This is what I want my children to know, to feel, to believe, to experience; this eternal life that we have already been given. I want them to see it lived in me as I strive to reflect Jesus. However, I am only a piece of the body (1 Corinthians 12:14,27). I can never show them the fullness of Christ on my own. I am flawed, and if I am the only mold they have, they will reflect my flaws. Paul beautifully describes the temple that we are all being built into with Jesus Christ as our Cornerstone “in whom the entire building, tightly framed together, grows into a holy temple in the Lord, in whom you also are being built together into a dwelling place of God through the Spirit” (Ephesians 2:20-22). This is the place I want my children to grow! I want them to grow and learn where the Lord is, where He can mold them and shape them into a dwelling place of God through His Spirit!

The world is fallen and is such a difficult place to raise godly children, but thank God, He has given us a better place! We have all heard the saying, “It takes a village to raise a child.” Perhaps there is more truth in this than we have been trained to think. There are so many pressures as moms to get everything right, to be everything your child/children need, to hold it all together, to do it all alone and not ask for help. But, ladies, Jesus is the one who holds all things together (Colossians 1:17), and He is represented here on this earth as resting in a temple made up of many believers. How can we ever expect to fully represent Him with only ourselves? Paul continues to talk about the believers in Laodicea and says he wants their hearts to be “knit together in love, to reach all the riches of full assurance of understanding and the knowledge of God’s mystery, which is Christ, in whom are hidden all the treasures of wisdom and knowledge” (Colossians 2:2-3). We can’t give them true assurance and understanding of God until they see it through our love for one another (John 13:35). I have strengths that I want to pass on to my children, but I also see so many strengths in my children’s village that I would like to be passed on to them as well. I would love for them to have my faithfulness, my husband’s diligence in searching for the truth and righteousness, Katy’s loyalty and enthusiasm for God’s work, Sarah’s patience, Brittany’s kindness, Aunt Carrie’s thoughtfulness, Jerica’s zeal for learning more about God, Alex’s devotion to the Lord’s work, Josh’s and Stefanie’s passion and dedication to the body, and Kim’s and Jeff’s trust and hope in the Lord. There are so many other faithful people they are surrounded by who love them and lead them that I could not name them all. Even if I had all of these characteristics myself (God knows I don’t), how much greater will it impact them to see these qualities in so many familiar faces around them?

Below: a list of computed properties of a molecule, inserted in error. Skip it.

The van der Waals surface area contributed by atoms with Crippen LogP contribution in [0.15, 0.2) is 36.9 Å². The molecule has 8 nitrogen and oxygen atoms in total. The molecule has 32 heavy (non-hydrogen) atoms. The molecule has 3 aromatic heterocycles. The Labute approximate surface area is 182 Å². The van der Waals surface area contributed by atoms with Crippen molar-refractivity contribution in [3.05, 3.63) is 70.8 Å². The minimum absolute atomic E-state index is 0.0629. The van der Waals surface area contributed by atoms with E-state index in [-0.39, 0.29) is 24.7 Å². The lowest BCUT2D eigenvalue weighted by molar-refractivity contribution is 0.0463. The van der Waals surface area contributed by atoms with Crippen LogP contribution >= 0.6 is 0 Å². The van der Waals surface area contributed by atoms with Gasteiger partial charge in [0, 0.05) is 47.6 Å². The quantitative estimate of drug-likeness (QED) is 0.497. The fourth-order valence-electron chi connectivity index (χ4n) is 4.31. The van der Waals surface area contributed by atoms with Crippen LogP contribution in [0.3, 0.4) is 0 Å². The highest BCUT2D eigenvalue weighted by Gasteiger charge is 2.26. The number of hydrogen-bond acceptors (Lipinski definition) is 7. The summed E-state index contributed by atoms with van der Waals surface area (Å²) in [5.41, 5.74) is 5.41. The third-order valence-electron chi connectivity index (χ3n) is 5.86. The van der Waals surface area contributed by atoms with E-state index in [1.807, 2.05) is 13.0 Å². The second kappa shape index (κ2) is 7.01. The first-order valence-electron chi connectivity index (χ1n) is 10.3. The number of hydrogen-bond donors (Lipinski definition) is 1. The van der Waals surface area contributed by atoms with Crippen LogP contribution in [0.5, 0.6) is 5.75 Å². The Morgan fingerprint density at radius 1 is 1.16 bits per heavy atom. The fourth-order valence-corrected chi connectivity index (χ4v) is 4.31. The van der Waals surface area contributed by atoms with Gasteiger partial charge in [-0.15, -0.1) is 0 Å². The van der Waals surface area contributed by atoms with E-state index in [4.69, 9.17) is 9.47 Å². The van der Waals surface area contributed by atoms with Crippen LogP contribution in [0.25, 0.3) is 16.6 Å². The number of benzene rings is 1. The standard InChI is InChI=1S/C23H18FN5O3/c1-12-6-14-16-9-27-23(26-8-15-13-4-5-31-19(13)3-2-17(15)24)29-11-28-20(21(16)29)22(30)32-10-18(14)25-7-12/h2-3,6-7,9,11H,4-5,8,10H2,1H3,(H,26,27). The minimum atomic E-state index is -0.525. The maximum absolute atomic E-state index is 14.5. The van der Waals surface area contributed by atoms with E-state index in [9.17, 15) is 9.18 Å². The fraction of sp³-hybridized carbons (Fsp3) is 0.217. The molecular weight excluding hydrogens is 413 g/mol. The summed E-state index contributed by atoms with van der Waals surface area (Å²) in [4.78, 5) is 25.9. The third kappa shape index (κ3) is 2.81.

I have strengths that I want to pass on to my children, but I also see so many strengths in my children’s village that I would like to be passed on to them as well. Click To Tweet

The virtuous woman of Proverbs 31 is one of my favorite passages depicting a godly woman, a model for me and other women to strive for. Sometimes reading through, her example seems nearly impossible to reach, but embedded into the text, we see her village that helps her make everything possible. Clearly, she has her husband, but she also lives in community with her household (which was likely more than just her husband and children)—maidens, merchants, the poor and needy, and her children. She relied on and allowed others to help her provide for her family and in doing so, she provided for not only her family but other families as well, setting an example of and becoming a part of the great love Jesus would display as He humbled himself, even to death on the cross (Philippians 2:8).

Acknowledging Jesus’s village is not the entirety of raising my children with an eternal perspective, but it would be terribly hard for them to understand the Kingdom of Heaven if they can’t experience it now on earth through a local group of believers.

If you live in Starkville and don’t have a village with whom to raise your children in the Lord, please join us in His work, growing together, learning together, and listening for guidance from the Holy Spirit. “For just as the body is one and has many members, and all the members of the body, thought many, are one body, so it is with Christ” (1 Corinthians 12:12). Come be one with us! Send us a message. We would love to connect with you.